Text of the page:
Sachsen-Anhalt and Thuringia, the Länder in the middle of Germany, are predominantly rural, with rolling hills, deciduous woodland, compact red-roofed villages and ancient small-scale cities. Only patchily affected by the ravages of war and industrialisation, much of the historic architecture remained intact throughout the twentieth century. Forty years in the chill embrace of the East German state further impeded ‘progress’. The result is that at the heart of Europe’s richest and most modern nation is a region which feels strangely provincial and archaic.
Thuringia was one of the five major states of early mediaeval Germany, but by the end of the Middle Ages it had fragmented into numerous little statelets and free cities. The history of Sachsen-Anhalt was similar: during the tenth century ‘Old’ Saxony was the most powerful of the German duchies and formed the kernel of the German nation, but loss of pre-eminence was followed by subdivision. From the sixteenth century both Länder consisted of innumerable principalities and independent cities, and were political and economic backwaters – though in the seventeenth and eighteenth centuries the Bach family dominated music making here.
And one small dukedom in particular made a quite exceptional contribution to art and thought. Weimar played host to J.S. Bach, Goethe, Schiller, Herder, Liszt, Nietzsche, Richard Strauss, Walter Gropius and many other great names.
For those who knew East Germany before 1991, the subsequent changes appear little short of miraculous – major upgrading of the infrastructure, transformation of the built environment through cleaning, painting and wholesale restoration, recrudescence of commercial and social life. But those who come to the territory for the first time might be less enamoured. It is as if the region hasn’t fully awoken from a half-century sleep, a corrosive slumber which allowed much of the historic fabric of the towns and villages to slide into desuetude and dereliction.
Yet in an odd sort of way the dilapidation contributes to a powerful sense of the past, and an air of authenticity which can be lost in places more thoroughly spruced up emanates from this fascinating, constantly surprising, frequently beautiful and richly-endowed region.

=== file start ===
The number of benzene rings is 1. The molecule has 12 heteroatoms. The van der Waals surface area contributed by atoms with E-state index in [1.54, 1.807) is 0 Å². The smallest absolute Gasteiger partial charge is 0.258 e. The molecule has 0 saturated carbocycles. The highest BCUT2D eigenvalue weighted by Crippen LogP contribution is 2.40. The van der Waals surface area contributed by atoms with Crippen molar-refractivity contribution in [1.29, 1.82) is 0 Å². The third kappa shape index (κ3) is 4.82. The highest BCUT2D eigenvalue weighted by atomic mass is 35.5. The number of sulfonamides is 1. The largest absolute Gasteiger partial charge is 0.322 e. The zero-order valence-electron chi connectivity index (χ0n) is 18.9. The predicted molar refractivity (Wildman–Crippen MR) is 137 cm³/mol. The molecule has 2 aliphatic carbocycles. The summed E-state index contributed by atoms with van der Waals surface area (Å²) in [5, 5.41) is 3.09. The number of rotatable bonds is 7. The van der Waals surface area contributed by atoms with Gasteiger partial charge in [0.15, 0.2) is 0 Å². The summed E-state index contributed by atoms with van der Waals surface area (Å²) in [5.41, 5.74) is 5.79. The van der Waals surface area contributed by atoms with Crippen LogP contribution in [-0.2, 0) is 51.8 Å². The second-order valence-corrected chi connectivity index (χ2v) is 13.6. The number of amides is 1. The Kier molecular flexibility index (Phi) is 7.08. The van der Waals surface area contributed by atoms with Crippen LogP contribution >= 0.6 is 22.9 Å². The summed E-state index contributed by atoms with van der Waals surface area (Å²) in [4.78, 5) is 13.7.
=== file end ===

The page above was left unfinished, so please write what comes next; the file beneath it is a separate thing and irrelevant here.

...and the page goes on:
London to Quedlinburg. Fly at c.10.45am from London Heathrow to Berlin (British Airways). Drive to Quedlinburg. First of three nights in Quedlinburg.
Quedlinburg, Gernrode. Quedlinburg is a wonderfully preserved mediaeval town. The castle hill is crowned by the church of St Servatius, begun 1070, and contains one of Germany’s finest treasuries. See also the Gothic church of St Benedict in the market square and the Wipertikirche with its 10th-cent. crypt. At nearby Gernrode is one of the oldest churches in Germany, and one of the most beautiful, St Cyriakus, begun ad 961. Overnight Quedlinburg.
Blankenburg, Halberstadt. Blankenburg is an idyllic little spa town in the foothills of the Harz mountains with two Baroque palaces, the creation of a younger son of the Braunschweig-Wolfenbüttel dynasty who made Blankenburg his capital. Halberstadt was a major city in the Middle Ages, and the cathedral is the largest French-style Gothic church in Germany after Cologne; the treasury is exceptional. Overnight Quedlinburg.
Mühlhausen. Drive in the morning across the Harz mountains to Thuringia, passing forested vistas, half-timbered hamlets and patches of pasturage. Mühlhausen is astonishing, one of the most delightful and evocative towns in northern Europe, preserving its complete mediaeval wall, an abundance of half-timbered buildings and six Gothic churches. Walk along a section of the wall, visit the soaring, five-aisled church of St Mary, and St Blasius, the church where Bach was organist 1707–08. Overnight Mühlhausen.